Recently, the AP reported on a case in which a 66-year-old man was charged with vehicular manslaughter because he reportedly caused a motor vehicle accident in which two children were killed. The accident occurred when he had a seizure behind the wheel. The prosecutor considered bringing felony reckless driving charges against the driver, but that case could not be proven. Instead, the prosecutor charged the motorist with a lesser crime. The case raised an important question: When, if ever, can a driver who experiences a medical episode face criminal charges because he or she caused a death while driving? Any defendant who is charged with causing a death in a car accident can face very serious penalties. If you are charged with vehicular manslaughter or a related crime, you need to get legal help. A New Orleans criminal defense lawyer can represent you and help you explore defenses available to argue and options for minimizing or avoiding criminal penalties.
Vehicular Manslaughter and Negligence Behind the Wheel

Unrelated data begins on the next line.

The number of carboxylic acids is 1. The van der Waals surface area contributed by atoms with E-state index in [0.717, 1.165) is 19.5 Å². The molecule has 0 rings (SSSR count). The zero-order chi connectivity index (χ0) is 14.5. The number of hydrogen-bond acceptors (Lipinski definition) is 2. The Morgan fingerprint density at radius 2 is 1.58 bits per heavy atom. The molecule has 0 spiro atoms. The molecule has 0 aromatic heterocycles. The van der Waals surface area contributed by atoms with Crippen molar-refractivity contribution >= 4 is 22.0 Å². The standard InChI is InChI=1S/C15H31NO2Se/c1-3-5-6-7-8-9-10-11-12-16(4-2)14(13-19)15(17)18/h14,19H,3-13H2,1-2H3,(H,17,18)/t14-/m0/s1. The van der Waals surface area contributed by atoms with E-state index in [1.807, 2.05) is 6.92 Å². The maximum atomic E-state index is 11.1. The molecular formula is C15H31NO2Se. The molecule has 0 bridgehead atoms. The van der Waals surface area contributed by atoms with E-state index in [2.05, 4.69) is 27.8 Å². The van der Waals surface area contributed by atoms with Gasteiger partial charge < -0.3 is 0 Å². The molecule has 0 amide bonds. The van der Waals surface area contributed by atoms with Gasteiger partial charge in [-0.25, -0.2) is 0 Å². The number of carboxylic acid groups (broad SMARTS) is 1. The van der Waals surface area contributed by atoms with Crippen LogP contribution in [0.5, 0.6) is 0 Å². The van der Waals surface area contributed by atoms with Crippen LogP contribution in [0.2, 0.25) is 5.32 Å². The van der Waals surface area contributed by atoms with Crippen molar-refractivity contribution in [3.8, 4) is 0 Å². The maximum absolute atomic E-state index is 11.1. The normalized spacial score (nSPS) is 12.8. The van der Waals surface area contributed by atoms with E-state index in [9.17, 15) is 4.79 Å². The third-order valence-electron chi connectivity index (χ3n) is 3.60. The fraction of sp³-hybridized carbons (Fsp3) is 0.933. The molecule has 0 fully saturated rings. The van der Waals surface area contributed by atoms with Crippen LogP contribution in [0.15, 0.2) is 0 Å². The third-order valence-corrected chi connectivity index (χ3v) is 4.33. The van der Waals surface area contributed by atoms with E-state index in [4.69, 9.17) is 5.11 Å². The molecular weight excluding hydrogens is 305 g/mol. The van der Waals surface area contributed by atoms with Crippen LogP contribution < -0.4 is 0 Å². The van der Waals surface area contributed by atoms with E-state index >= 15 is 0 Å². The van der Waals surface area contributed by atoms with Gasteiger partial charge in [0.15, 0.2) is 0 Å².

In Louisiana, there are various laws that allow a defendant to be charged for causing an injury or death while behind the wheel. Louisiana Revised Statute Section 14:31.1 defines the crime of vehicular negligent injuring to include inflicting injury on someone when driving a motor vehicle while under the influence of certain drugs and/or alcohol. This charge would not apply to a defendant who had caused a collision when he had a medical episode, unless the episode was brought on by illegal drug use. There is another law that could apply to result in a defendant being charged when he has a medical episode leading to a fatal crash. Louisiana Revised Statute 14:32 defines the offense of negligent homicide to include the killing of another human being as a result of criminal negligence. Violating statutes and ordinances is considered presumptive evidence of negligence. A driver who causes a death by driving drunk or by driving while in violation of other Louisiana laws could be charged with this criminal offense. A driver who simply has a seizure while driving may not necessarily be considered criminally negligent. However, there are circumstances in which the driver's actions may lead to charges. It is not the specific act of having the seizure that would lead to the charges, as this is out of the control of the defendant. Instead, if a defendant is charged, he or she usually will be accused of criminal negligence as a result of making the decision to drive when there was a risk of losing control of the car. In the case reported on by AP, for example, the driver had experienced prior accidents and even had his license suspended in the past because of seizure activity. He also had admitted that he felt a seizure coming on during the day when he caused the crash, yet he opted to drive anyway. If you cause an accident and someone gets hurt or killed, you need to begin building an argument against criminal charges right away. Call a criminal defense lawyer in New Orleans today to get started.